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Why Germany Nearly Won: A New History of the Second World War in Europe

By Steven D. Mercatante. 408 pp. Praeger, 2012. $58.

This book’s title doesn’t adequately describe the ambitions of the author. Steven D. Mercatante goes beyond simply restating historians’ standard reasons for why the Wehrmacht was so effective in World War II— its display of operational and tactical brilliance based on mobility, initiative, unit cohesion, and experienced leadership. In fact, his book could have been titled How Germany Could Have Won, since Mercatante continually points out bad decisions, many at the strategic level, that cost the Third Reich still greater success and perhaps final victory. He even postulates that as late as 1942, Hitler still could have beaten the Allies by seizing enough key territory and resources in the Soviet Union to establish an unstoppable economic powerhouse. But Mercatante’s main purpose is to counter the widespread arguments that brute force was the main reason for success in World War II—that stronger combatants could generally wear down and steamroll weaker opponents with sheer numbers. The Germans, he argues, repeatedly demonstrated that qualitative advantages could be more important than quantitative superiority in men and materiel, and that the Allied armies eventually won because they became better at mobile and combined arms warfare than their enemies.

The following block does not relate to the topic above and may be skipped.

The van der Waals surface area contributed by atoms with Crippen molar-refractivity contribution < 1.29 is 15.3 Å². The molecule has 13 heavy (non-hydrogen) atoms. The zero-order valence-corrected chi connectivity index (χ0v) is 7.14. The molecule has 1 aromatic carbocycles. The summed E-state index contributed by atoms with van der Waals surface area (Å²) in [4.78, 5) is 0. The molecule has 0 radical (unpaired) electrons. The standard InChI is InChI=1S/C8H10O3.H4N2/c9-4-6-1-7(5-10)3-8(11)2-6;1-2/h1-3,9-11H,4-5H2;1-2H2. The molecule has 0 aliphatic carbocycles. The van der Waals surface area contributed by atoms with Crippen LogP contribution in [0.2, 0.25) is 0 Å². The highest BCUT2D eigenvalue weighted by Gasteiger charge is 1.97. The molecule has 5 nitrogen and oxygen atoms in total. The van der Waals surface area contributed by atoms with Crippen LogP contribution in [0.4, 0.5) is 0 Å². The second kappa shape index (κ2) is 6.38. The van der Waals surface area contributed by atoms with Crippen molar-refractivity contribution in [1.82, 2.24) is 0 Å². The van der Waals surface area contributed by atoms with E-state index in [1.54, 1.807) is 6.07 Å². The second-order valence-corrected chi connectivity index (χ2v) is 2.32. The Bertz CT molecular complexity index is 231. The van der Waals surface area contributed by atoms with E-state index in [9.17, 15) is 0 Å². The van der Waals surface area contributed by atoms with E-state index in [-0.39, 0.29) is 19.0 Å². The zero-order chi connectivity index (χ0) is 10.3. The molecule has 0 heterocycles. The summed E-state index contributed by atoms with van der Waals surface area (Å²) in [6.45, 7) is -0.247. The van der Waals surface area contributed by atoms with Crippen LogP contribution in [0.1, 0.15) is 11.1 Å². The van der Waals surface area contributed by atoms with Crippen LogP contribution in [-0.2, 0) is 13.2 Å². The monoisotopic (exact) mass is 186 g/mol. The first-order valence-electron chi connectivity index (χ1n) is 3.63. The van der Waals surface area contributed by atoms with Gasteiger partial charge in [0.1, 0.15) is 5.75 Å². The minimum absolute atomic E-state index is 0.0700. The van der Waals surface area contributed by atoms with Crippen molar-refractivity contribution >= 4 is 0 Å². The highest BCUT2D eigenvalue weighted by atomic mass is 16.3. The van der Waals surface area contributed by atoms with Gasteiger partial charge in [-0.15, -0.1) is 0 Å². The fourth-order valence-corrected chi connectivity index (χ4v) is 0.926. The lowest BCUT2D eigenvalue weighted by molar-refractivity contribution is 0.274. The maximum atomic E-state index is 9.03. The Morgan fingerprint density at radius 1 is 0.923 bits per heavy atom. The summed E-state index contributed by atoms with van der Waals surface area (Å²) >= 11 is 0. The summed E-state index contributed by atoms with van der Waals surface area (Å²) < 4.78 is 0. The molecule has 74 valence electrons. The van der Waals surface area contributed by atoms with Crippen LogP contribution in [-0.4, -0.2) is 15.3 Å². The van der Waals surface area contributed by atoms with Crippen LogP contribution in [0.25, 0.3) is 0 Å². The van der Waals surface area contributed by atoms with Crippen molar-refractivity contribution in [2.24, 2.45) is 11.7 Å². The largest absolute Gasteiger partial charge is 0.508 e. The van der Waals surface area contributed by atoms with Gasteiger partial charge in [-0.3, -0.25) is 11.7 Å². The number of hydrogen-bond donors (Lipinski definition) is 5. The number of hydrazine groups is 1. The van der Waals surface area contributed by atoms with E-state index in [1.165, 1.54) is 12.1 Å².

After describing the German military system’s deep historical roots, Mercatante concentrates on its impressive wartime record in spite of erratic leadership at the highest levels and significant economic shortcomings. In doing so, he ironically undercuts the reputation of German engineering by highlighting maintenance problems and design flaws that crippled battlefield performance—such as key campaigns late in the war, where the Wehrmacht lost more tanks to breakdowns than to enemy gunfire.

Why Germany Nearly Won centers largely on the mammoth struggle on the Eastern Front, with considerably less focus on the Western European and Mediterranean Theaters. The battles in Russia are often described in excruciating detail, complemented by rather busy maps. The Soviet victory only came after the Red Army developed the experienced leadership, better weapons, mass production, new tactics, and efficient manpower policies that enabled it to exercise and sustain a superior form of operational art across vast distances. In the meantime, the Soviet Union’s American and British allies drained German resources with strategic bombing and land campaigns in North Africa, Italy, and northwest Europe, and also eventually became qualitatively better than their foes.

Mercatante, a corporate tax attorney, crafts the book like a legal brief, intent on proving his point without going into much detail on counterarguments. He relies heavily on secondary sources, especially those by David Glantz, instead of broad research. As a result, he sometimes espouses some truly outlying assertions— such as emphasizing postwar American brutality in occupied Germany. His repeated recounting of massive Soviet casualties to emphasize German prowess actually makes it hard to ignore the brute force theory he wants to undercut. And he never provides the evidence to explain how Germany could have established and maintained a self-sufficient empire capable of defeating the United States. So this thought-provoking book is most suitable for readers with enough expertise to judge its merits against the vast array of relevant literature. But its case deserves to be heard.


Originally published in the December 2012 issue of World War II. To subscribe, click here.